I sat down with Diane Sims Page and Alan Page to discuss naming our performance venue the Alan Page Auditorium. They gave me a tour of their amazing collection of Jim Crow art and then inquired about my proposition. Naively, it hadn’t dawned on me that naming usually had a monetary component, but permission to recognize Justice Page was and is an honor. Alan Page embodies – through action, word, and deed – the mission, vision, and raison d’etre of the Mixed Blood Theatre and it has been our privilege to so dub our reconfigurable performance space.

There is a Middle School, a Foundation, and a theater bearing his name. Marathon runner, Supreme Court Justice, children’s book author, All-American football player, NFL Hall of Famer, NFL MVP, Pro Bowl defensive end, college national champion, elected official, U of M Regent, art collector, union rep, JD and doctorate recipient, orator, and so much more, Alan personifies all that I admire in a humane human. Father, grandfather, husband, and friend are his most cherished titles and achievements, which only magnifies my regard.

Oh yeah, last year Mixed Blood received two Ivey Awards. Justice Page received the Presidential Medal of Freedom.

For seven years I was fortunate to be the only non-lawyer on the Judicial Council’s “Racial Fairness In The Courts” committee, over which Alan and Justice Paul Anderson presided. I don’t know if I ever contributed meaningfully, but I never failed to learn at each meeting, not only about justice and disparities to those in the justice system, but about being a leader, thinker, and visionary.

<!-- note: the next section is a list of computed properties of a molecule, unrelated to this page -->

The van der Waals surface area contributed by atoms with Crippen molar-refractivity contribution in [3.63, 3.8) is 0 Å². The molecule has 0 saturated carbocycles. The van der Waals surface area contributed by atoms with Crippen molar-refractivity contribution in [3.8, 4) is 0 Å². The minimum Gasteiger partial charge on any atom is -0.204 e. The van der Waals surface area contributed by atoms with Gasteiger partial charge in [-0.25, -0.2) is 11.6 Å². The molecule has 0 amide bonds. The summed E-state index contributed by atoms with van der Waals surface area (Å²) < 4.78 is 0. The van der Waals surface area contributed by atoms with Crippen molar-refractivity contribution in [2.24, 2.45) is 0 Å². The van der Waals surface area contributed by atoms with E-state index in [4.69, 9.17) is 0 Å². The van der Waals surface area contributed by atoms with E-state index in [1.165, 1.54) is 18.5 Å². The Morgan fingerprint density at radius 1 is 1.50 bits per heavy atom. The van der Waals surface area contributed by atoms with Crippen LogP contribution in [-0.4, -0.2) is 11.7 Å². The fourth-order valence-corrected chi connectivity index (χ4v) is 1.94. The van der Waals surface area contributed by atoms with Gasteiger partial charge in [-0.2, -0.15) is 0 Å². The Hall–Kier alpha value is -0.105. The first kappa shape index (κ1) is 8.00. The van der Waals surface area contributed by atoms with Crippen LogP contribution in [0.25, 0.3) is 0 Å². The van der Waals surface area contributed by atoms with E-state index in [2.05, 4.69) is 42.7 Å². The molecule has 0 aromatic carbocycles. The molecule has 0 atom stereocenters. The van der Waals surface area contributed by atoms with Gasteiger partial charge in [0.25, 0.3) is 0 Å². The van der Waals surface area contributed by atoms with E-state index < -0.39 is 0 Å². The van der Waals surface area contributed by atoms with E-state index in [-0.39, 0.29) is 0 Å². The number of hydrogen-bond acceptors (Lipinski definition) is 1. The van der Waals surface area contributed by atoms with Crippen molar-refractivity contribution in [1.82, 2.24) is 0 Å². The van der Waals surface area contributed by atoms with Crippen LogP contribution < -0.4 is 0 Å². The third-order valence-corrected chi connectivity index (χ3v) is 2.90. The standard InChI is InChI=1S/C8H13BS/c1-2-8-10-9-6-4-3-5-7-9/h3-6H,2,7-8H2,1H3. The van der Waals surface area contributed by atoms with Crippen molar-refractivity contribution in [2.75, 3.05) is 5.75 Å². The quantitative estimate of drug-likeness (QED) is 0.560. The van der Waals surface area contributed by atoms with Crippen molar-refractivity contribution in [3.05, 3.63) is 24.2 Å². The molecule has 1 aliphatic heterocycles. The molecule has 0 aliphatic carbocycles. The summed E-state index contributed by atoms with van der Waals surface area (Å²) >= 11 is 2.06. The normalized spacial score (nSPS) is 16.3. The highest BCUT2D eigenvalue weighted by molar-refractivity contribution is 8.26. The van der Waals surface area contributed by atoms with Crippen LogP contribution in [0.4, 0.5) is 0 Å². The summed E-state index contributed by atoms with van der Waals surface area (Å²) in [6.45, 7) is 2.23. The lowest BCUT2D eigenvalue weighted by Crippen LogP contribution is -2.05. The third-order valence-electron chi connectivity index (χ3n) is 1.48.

In November of 2000, Governor Jesse Ventura joined me as the Mixed Blood Theatre declared its old firehouse’s biggest room The Alan Page Auditorium. A sign and framed photo have adorned the lobby, since coined Equity Hall, for the past 18+ years. One would think that there’d be a Dorian Gray-like portrait in a closet somewhere because Alan hasn’t aged a bit since that dedication.

Nonetheless, this Friday we recommit ourselves to the name that has brought us pride to proclaim since the turn of the millennium and will unveil a new photo of Justice Page and rededicate THE ALAN PAGE AUDITORIUM.

My career in nonprofits began when I was 22, but my first fundraising effort happened when I was nine!

I cut a picture of Cassius Clay from Sports Illustrated, pasted it onto a shoebox, cut a slit, wrote with magic marker “HELP FIGHT SONNY LISTON,” and went door to door collecting pennies, nickels, and dimes. (Cassius Clay went on to beat Sonny Liston in a legendary one minute fight and announced his name change to Muhammad Ali.)

I told my parents of my achievement, got sent to my room, and was told to decide to what charity I would send the $7.43 I had raised. From proud entrepreneur to punished fourth grader, I chose the only charity that advertised on TV: Radio Free Europe! (Radio Free Europe broadcast propaganda of democracy to people living under Communist rule in Europe.)

But for 43 years we at Mixed Blood have sought support for our mission and endeavors via direct mail, email, and eye-to-eye conversation. No advertising. Is that a problem? After all, Communism in Europe eventually came to an end and Mixed Blood hasn’t realized its mission yet. We seek the successful coexistence of peoples with differences and theater is our delivery system. Transform the American divide of us/them to one of we/we. Transform a culture of judgment to one of empathy.

Come see ROE, opening next week, or AUTONOMY, opening in May and playing for just four days. Make a judgment. Give a gift…or not. I hope you’ll be moved to do so.